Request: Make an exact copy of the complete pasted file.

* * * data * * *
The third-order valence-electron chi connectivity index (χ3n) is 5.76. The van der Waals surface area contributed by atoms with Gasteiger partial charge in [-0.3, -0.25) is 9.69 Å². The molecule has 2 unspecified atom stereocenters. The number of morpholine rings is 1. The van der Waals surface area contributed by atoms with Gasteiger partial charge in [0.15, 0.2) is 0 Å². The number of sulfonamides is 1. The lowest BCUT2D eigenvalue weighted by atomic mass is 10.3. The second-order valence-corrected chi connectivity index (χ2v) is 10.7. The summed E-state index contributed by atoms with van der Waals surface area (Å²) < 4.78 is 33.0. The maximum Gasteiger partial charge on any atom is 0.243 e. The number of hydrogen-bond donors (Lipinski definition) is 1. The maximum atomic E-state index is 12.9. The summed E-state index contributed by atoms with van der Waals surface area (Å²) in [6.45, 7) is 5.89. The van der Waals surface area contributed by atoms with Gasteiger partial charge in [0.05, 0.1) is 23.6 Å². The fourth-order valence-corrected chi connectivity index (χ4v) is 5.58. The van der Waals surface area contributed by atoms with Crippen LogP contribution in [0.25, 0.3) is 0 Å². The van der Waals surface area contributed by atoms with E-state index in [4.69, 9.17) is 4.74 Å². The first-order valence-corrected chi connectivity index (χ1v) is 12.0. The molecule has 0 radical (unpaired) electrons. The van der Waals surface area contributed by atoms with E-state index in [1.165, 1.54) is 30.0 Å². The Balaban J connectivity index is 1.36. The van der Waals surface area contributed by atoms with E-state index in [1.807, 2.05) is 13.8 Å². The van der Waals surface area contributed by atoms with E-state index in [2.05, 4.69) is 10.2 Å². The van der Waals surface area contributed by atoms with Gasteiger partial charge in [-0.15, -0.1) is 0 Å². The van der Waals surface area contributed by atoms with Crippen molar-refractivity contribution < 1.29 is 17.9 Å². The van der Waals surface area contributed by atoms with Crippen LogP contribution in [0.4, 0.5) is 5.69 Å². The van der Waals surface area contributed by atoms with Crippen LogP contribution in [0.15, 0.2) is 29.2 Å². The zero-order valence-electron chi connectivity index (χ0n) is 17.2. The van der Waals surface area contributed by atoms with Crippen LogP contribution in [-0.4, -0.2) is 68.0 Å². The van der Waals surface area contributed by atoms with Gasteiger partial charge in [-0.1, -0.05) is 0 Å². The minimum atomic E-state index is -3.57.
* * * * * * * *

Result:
The third-order valence-electron chi connectivity index (χ3n) is 5.76. The van der Waals surface area contributed by atoms with Gasteiger partial charge in [-0.3, -0.25) is 9.69 Å². The molecule has 2 unspecified atom stereocenters. The number of morpholine rings is 1. The van der Waals surface area contributed by atoms with Gasteiger partial charge in [0.15, 0.2) is 0 Å². The number of sulfonamides is 1. The lowest BCUT2D eigenvalue weighted by atomic mass is 10.3. The second-order valence-corrected chi connectivity index (χ2v) is 10.7. The summed E-state index contributed by atoms with van der Waals surface area (Å²) < 4.78 is 33.0. The maximum Gasteiger partial charge on any atom is 0.243 e. The number of hydrogen-bond donors (Lipinski definition) is 1. The maximum atomic E-state index is 12.9. The summed E-state index contributed by atoms with van der Waals surface area (Å²) in [6.45, 7) is 5.89. The van der Waals surface area contributed by atoms with Gasteiger partial charge in [0.05, 0.1) is 23.6 Å². The fourth-order valence-corrected chi connectivity index (χ4v) is 5.58. The van der Waals surface area contributed by atoms with Crippen LogP contribution in [0.25, 0.3) is 0 Å². The van der Waals surface area contributed by atoms with E-state index in [4.69, 9.17) is 4.74 Å². The first-order valence-corrected chi connectivity index (χ1v) is 12.0. The molecule has 0 radical (unpaired) electrons. The van der Waals surface area contributed by atoms with E-state index in [1.165, 1.54) is 30.0 Å². The Balaban J connectivity index is 1.36. The van der Waals surface area contributed by atoms with E-state index in [1.807, 2.05) is 13.8 Å². The van der Waals surface area contributed by atoms with E-state index in [2.05, 4.69) is 10.2 Å². The van der Waals surface area contributed by atoms with Gasteiger partial charge in [-0.15, -0.1) is 0 Å². The van der Waals surface area contributed by atoms with Crippen molar-refractivity contribution < 1.29 is 17.9 Å². The van der Waals surface area contributed by atoms with Crippen LogP contribution in [0.4, 0.5) is 5.69 Å². The van der Waals surface area contributed by atoms with Crippen LogP contribution in [0.15, 0.2) is 29.2 Å². The zero-order valence-electron chi connectivity index (χ0n) is 17.2. The van der Waals surface area contributed by atoms with Crippen LogP contribution in [-0.4, -0.2) is 68.0 Å². The van der Waals surface area contributed by atoms with Gasteiger partial charge in [-0.1, -0.05) is 0 Å². The minimum atomic E-state index is -3.57.